• Astronomy Picture of the Day -- At the Heart of Orion

    10/06/2012 1:07:39 AM PDT · by SunkenCiv · 5 replies
    NASA ^ | October 06, 2012 | (see photo credit)
    Explanation: Near the center of this sharp cosmic portrait, at the heart of the Orion Nebula, are four hot, massive stars known as the Trapezium. Gathered within a region about 1.5 light-years in radius, they dominate the core of the dense Orion Nebula Star Cluster. Ultraviolet ionizing radiation from the Trapezium stars, mostly from the brightest star Theta 1 Orionis C powers the complex star forming region's entire visible glow. About three million years old, the Orion Nebula Cluster was even more compact in its younger years and a recent dynamical study indicates that runaway stellar collisions at an earlier...
  • European Food Safety Authority Finds Controversial GM Study Wanting

    10/05/2012 7:03:13 PM PDT · by neverdem · 12 replies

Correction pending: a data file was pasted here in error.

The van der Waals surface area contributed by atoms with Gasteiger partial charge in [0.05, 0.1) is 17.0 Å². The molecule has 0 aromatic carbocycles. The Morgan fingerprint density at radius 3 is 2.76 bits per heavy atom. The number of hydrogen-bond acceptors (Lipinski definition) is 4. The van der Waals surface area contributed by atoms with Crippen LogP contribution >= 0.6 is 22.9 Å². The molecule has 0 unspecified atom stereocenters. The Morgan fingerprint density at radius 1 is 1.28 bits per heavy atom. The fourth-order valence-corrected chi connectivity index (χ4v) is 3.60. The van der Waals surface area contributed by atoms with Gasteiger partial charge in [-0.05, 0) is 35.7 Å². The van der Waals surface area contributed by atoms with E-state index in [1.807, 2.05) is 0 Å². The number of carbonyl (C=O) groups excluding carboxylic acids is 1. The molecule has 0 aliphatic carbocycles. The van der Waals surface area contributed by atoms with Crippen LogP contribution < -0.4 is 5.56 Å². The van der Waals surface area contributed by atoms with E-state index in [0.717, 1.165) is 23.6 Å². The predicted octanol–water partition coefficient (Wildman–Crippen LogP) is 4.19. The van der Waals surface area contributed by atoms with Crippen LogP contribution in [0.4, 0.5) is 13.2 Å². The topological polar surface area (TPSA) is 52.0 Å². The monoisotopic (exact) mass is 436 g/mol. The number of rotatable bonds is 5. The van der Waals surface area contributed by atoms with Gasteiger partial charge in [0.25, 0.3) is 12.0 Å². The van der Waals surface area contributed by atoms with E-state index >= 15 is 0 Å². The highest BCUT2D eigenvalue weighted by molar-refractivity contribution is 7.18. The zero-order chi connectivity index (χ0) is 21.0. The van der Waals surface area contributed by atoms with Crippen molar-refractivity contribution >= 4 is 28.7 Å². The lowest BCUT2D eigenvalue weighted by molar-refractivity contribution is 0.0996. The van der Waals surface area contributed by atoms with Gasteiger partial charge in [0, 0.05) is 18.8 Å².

ScienceNOW ^ | 4 October 2012 | Gretchen Vogel and Martin Enserink
    Enlarge Image Controversial kernels. The European Food Safety Authority is questioning the validity of a high-profile study that found an association between genetically modified corn and cancer in rats. Credit: U.S. Department of Agriculture The European Food Safety Authority (EFSA) says a recent study on the toxicity of genetically modified maize and a common herbicide is inconclusive. The study, published on 19 September, claimed to find that rats fed genetically modified maize developed tumors at a higher rate than control animals. The study received wide press attention, although it was criticized by many scientists for its design and its...
  • Astronomy Picture of the Day -- Aurora and Fireball Over Norway

    10/05/2012 4:40:53 PM PDT · by SunkenCiv · 7 replies
    NASA ^ | October 05, 2012 | (see photo credit)